I am upset I can’t run in my Vibrams, but I did just pick up a pair of New Balance Trail Running shoes that have a Vibram sole and weigh the same as my 5 Fingers. I’m almost glad I can’t wear them, I’m a little sick of the comments from the ignorant about 5 Fingers being girl shoes and any guy that wears them is “funny” Kinda makes sense as to why some General who probably sits in an office all day and gets to pass on a PT test would ban them…

Posted by Carl - 07/18/2011 02:04 PM

The ban will be a ban until someone lifts the ban. Just like everything in the Army. Policy one day—out the door the next.

Posted by Brandon H - 07/25/2011 09:09 AM

If they want to ban somthing or make us do somthing because of aperence make everyone where the ame looking boot and make everyone were the same runing shoe. This is fnnny that they army takes time to ban somthing so good for you.

Posted by Granger - 07/26/2011 07:14 PM

The Army has tons of things like this, they’re called “uniform violations”. It’s a stupid way of instilling discipline. Previously, we’ve had generals subject the entire Army to headgear that is terribly hot, doesn’t block the sun, and requires shaving just because he “wanted to make his mark” on the Army. It’s annoying but that’s just how the military works.

Posted by Roger - 07/29/2011 01:50 PM

I like to be barefoot as much as possible, but I still need to run in conventional shoes to accomodate the Army. My feet are confused…

Posted by Will - 09/30/2011 12:19 AM

Can anyone actually provide a copy of said memo banning them? I’ve yet to see anything official.

Posted by Allen Moore - 10/17/2011 10:02 AM

I think it is funny to read about things that really bother others. The following message is the official message that was published. Now with regard to all of these comments, well that’s just the way it is and if you didn’t join the military, I thank you. If you did join the military, it is an “All volunteer service” or organization you joined. You took an oath “To support and defend the orders of the President of the United States and of the Officers appointed over me.” You don;t have to like it, you just have to abide by it. Here’s the message published by the Army. If it really bothers you by not being able to wear these shoes during PT…GET OUT.

ALARACT 239/2011
DTG: R 231424Z JUN 11
UNCLASSIFIED//
THIS MESSAGE HAS BEEN SENT BY THE PENTAGON TELECOMMUNICATIONS CENTER ON BEHALF OF DA WASHINGTON DC//DAPE-HRI//
SUBJECT: REQUEST FOR EXCEPTION TO POLICY TO PUBLISH ALARACT MODIFYING WEAR OF IMPROVED PHYSICAL FITNESS UNIFORM (IPFU)

1.THE PURPOSE OF THIS MESSAGE IS TO MODIFY THE EXISTING WEAR POLICY FOR THE (IPFU).
2.THERE ARE A VARIETY OF MINIMALIST RUNNING SHOES AVAILABLE FOR PURCHASE AND WEAR. EFFECTIVE IMMEDIATELY, ONLY THOSE SHOES THAT ACCOMMODATE ALL FIVE TOES IN ONE COMPARTMENT ARE AUTHORIZED FOR WEAR. THOSE SHOES THAT FEATURE FIVE SEPARATE, INDIVIDUAL COMPARTMENTS FOR THE TOES, DETRACT FROM A PROFESSIONAL MILITARY IMAGE AND ARE PROHIBITED FOR WEAR WITH THE IPFU OR WHEN CONDUCTING PHYSICAL TRAINING IN MILITARY FORMATION.
3.HQDA POC FOR UNIFORM WEAR POLICY IS SGM JAMES A. MCGRUDER, JAMES.MCGRUDER@CONUS.ARMY.MIL , DSN 664-0620, (703) 604-0620.
4.EXPIRATION: THIS MESSAGE EXPIRES UPON NEXT PUBLICATION OF AR 670-1.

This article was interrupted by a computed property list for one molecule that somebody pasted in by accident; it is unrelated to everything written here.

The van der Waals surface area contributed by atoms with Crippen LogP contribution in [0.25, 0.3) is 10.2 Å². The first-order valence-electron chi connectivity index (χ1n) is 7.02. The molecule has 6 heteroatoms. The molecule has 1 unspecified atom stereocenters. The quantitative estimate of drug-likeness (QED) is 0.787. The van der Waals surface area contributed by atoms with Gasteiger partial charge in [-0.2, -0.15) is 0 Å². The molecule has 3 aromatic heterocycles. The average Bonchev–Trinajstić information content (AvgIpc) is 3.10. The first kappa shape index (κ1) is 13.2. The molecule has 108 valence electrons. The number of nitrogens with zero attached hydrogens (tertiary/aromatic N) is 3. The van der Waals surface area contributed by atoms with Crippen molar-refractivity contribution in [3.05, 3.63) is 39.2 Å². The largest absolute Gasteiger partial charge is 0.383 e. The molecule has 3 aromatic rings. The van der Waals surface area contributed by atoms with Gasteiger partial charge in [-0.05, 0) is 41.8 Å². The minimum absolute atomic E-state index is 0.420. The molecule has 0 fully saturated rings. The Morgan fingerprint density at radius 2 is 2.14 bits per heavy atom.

5.EXPIRATION DATE CANNOT BE DETERMINED.

Posted by Old Guy - 10/17/2011 10:06 AM

I think it is funny to read about things that really bother others. The following message is the official message that was published. Now with regard to all of these comments, well that’s just the way it is and if you didn’t join the military, I thank you. If you did join the military, it is an “All volunteer service” or organization you joined. You took an oath “To support and defend the orders of the President of the United States and of the Officers appointed over me.” You don;t have to like it, you just have to abide by it. Here’s the message published by the Army. If it really bothers you by not being able to wear these shoes during PT…GET OUT.

ALARACT 239/2011
DTG: R 231424Z JUN 11
UNCLASSIFIED//
THIS MESSAGE HAS BEEN SENT BY THE PENTAGON TELECOMMUNICATIONS CENTER ON BEHALF OF DA WASHINGTON DC//DAPE-HRI//
SUBJECT: REQUEST FOR EXCEPTION TO POLICY TO PUBLISH ALARACT MODIFYING WEAR OF IMPROVED PHYSICAL FITNESS UNIFORM (IPFU)

1.THE PURPOSE OF THIS MESSAGE IS TO MODIFY THE EXISTING WEAR POLICY FOR THE (IPFU).
2.THERE ARE A VARIETY OF MINIMALIST RUNNING SHOES AVAILABLE FOR PURCHASE AND WEAR. EFFECTIVE IMMEDIATELY, ONLY THOSE SHOES THAT ACCOMMODATE ALL FIVE TOES IN ONE COMPARTMENT ARE AUTHORIZED FOR WEAR. THOSE SHOES THAT FEATURE FIVE SEPARATE, INDIVIDUAL COMPARTMENTS FOR THE TOES, DETRACT FROM A PROFESSIONAL MILITARY IMAGE AND ARE PROHIBITED FOR WEAR WITH THE IPFU OR WHEN CONDUCTING PHYSICAL TRAINING IN MILITARY FORMATION.
3.HQDA POC FOR UNIFORM WEAR POLICY IS SGM JAMES A. MCGRUDER, JAMES.MCGRUDER@CONUS.ARMY.MIL , DSN 664-0620, (703) 604-0620.
4.EXPIRATION: THIS MESSAGE EXPIRES UPON NEXT PUBLICATION OF AR 670-1.
5.EXPIRATION DATE CANNOT BE DETERMINED.

Posted by one compartment air force - 05/13/2012 07:03 PM

It is a fad. An unprofessional looking fad. I hope the Air Force follows.

The ridiculous looking shoes are not banned for wear with civilian clothes. Troops can look as silly as they want to off duty.

The Army has made the right decision.

Posted by Ana - 08/02/2012 09:30 AM

what’s ridiculous is that the ARMY bothers to write a rule about how many toes are in a shoe’s compartment. that shows just how much work the officials have: NONE. Go home help the wife knit some sweaters and leave command positions to people with a real backbone.

Posted by Scrappy - 08/26/2013 11:47 AM

I guess that one way to eventually get past this ban would be to have everyone in formation wearing Five Fingers … then they would all at least be uniform. 8^) However, I understand this tongue-in-cheek solution would not nullify the ban since the memo clearly states that they believe these shoes, “DETRACT FROM A PROFESSIONAL MILITARY IMAGE”. Maybe if conculsive evidence can be generated to demonstrate the benefits of these shoes over their non-traditional appearance, then the Army brass might reconsider.